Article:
- Other Sweetener – if you don’t want to use regular granulated sugar, we suggest cane sugar, maple syrup or agave nectar.
Other Homemade Simple Syrups
- Apple Cider
- Pear Syrup
- Aronia Berry
- Thyme Simple Syrup
Also, don’t forget to follow us on Instagram and tag #gastronomcocktails so we can see all the wonderful recipes YOU recreate from this site!
You can also subscribe to our newsletter so you never miss a delicious recipe again!
Like this recipe? Try these below, too!
Other Flower Simple Syrups
- Lilac Simple Syrup – The Domestic Wildflower
- Lavender Simple Syrup
- Orange Blossom Simple Syrup – Maureen Abood
- Violet Simple Syrup – Feasting at Home
A floral simple syrup, make with hibiscus petals. Make this hibiscus simple syrup for a colorful and sweet addtion to cocktails, mocktails and dessert.
Hibiscus Simple Syrup
- 1 cup sugar
- 1 cup water
- 1/2 cup dried hibiscus petals, any color
Combine water and sugar in a saucepan.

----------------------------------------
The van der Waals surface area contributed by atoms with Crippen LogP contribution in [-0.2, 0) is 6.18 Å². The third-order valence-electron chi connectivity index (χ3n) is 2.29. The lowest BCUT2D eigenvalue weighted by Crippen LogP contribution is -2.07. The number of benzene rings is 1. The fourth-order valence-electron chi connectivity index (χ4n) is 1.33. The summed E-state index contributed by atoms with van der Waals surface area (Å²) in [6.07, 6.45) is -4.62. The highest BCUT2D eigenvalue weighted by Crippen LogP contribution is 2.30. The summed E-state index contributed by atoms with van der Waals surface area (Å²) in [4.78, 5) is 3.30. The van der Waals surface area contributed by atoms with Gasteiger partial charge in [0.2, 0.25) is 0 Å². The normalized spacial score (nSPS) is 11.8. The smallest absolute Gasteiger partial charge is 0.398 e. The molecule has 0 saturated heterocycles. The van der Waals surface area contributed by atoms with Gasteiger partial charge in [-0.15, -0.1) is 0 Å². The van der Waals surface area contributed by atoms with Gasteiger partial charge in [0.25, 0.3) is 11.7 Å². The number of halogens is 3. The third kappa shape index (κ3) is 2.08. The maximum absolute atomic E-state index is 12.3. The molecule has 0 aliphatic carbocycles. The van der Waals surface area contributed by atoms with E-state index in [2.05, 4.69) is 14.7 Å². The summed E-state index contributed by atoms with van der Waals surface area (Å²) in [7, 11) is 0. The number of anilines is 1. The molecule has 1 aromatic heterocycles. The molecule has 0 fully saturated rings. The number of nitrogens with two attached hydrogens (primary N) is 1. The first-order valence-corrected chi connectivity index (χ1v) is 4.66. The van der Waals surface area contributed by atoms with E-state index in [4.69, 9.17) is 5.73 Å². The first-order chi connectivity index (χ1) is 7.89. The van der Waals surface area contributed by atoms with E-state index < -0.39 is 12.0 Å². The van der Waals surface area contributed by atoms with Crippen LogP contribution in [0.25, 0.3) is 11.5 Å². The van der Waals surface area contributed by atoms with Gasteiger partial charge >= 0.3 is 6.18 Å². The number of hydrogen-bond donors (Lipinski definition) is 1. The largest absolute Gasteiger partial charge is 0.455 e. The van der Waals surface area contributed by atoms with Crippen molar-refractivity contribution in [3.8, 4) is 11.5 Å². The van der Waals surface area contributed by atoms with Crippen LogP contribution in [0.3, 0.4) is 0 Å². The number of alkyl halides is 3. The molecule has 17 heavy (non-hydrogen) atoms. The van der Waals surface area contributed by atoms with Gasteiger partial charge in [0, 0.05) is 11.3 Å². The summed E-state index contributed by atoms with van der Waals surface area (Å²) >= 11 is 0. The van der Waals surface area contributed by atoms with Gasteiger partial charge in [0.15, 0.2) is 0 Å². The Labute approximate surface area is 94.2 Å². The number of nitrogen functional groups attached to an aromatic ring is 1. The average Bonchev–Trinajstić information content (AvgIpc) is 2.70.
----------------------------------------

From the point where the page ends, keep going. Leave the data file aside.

Bring to a boil.
Take off heat and add hibiscus petals, let steep for at least 15 minutes.
Strain out petals.
Store in an airtight container in fridge for up to 1 week.
You can use fresh petals as well, but let there be more time for steeping to leech out the color and flavor.
As an Amazon Associate and member of other affiliate programs, I earn from qualifying purchases.
Amount Per Serving: Calories: 94Total Fat: 0gSaturated Fat: 0gTrans Fat: 0gUnsaturated Fat: 0gCholesterol: 0mgSodium: 0mgCarbohydrates: 25gFiber: 0gSugar: 25gProtein: 0g
Interested in stocking your own home bar? Make sure to see our favorites at our Amazon Store!
If you liked this post, don’t forget to subscribe for new (and of course free) recipes by entering your email address on the side bar (and get all the recipes delivered to your inbox when we post), so you don’t miss out on a thing. You can find us on Facebook, Instagram, and Pinterest!
Gastronomblog is a participant in the Amazon Services LLC Associates Program, an affiliate advertising program designed to provide a means for sites to earn advertising fees by advertising and linking to amazon.com